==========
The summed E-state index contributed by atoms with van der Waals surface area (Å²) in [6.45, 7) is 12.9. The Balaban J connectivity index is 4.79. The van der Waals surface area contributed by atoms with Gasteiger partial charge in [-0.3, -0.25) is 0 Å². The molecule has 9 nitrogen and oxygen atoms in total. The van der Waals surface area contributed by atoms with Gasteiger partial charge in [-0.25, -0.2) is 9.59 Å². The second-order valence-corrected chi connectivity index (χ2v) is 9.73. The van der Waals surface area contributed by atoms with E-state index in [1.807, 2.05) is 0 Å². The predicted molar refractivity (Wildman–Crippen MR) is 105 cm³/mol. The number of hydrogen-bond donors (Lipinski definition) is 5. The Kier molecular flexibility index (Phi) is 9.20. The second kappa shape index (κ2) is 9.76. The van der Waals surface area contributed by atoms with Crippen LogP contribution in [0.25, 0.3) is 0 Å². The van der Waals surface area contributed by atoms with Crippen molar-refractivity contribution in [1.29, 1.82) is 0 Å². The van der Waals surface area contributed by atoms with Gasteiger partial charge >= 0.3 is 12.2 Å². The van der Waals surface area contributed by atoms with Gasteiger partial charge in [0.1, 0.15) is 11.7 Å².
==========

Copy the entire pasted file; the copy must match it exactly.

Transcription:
The summed E-state index contributed by atoms with van der Waals surface area (Å²) in [6.45, 7) is 12.9. The Balaban J connectivity index is 4.79. The van der Waals surface area contributed by atoms with Gasteiger partial charge in [-0.3, -0.25) is 0 Å². The molecule has 9 nitrogen and oxygen atoms in total. The van der Waals surface area contributed by atoms with Gasteiger partial charge in [-0.25, -0.2) is 9.59 Å². The second-order valence-corrected chi connectivity index (χ2v) is 9.73. The van der Waals surface area contributed by atoms with E-state index in [1.807, 2.05) is 0 Å². The predicted molar refractivity (Wildman–Crippen MR) is 105 cm³/mol. The number of hydrogen-bond donors (Lipinski definition) is 5. The Kier molecular flexibility index (Phi) is 9.20. The second kappa shape index (κ2) is 9.76. The van der Waals surface area contributed by atoms with Crippen LogP contribution in [0.25, 0.3) is 0 Å². The van der Waals surface area contributed by atoms with Crippen molar-refractivity contribution in [1.29, 1.82) is 0 Å². The van der Waals surface area contributed by atoms with Gasteiger partial charge >= 0.3 is 12.2 Å². The van der Waals surface area contributed by atoms with Gasteiger partial charge in [0.1, 0.15) is 11.7 Å².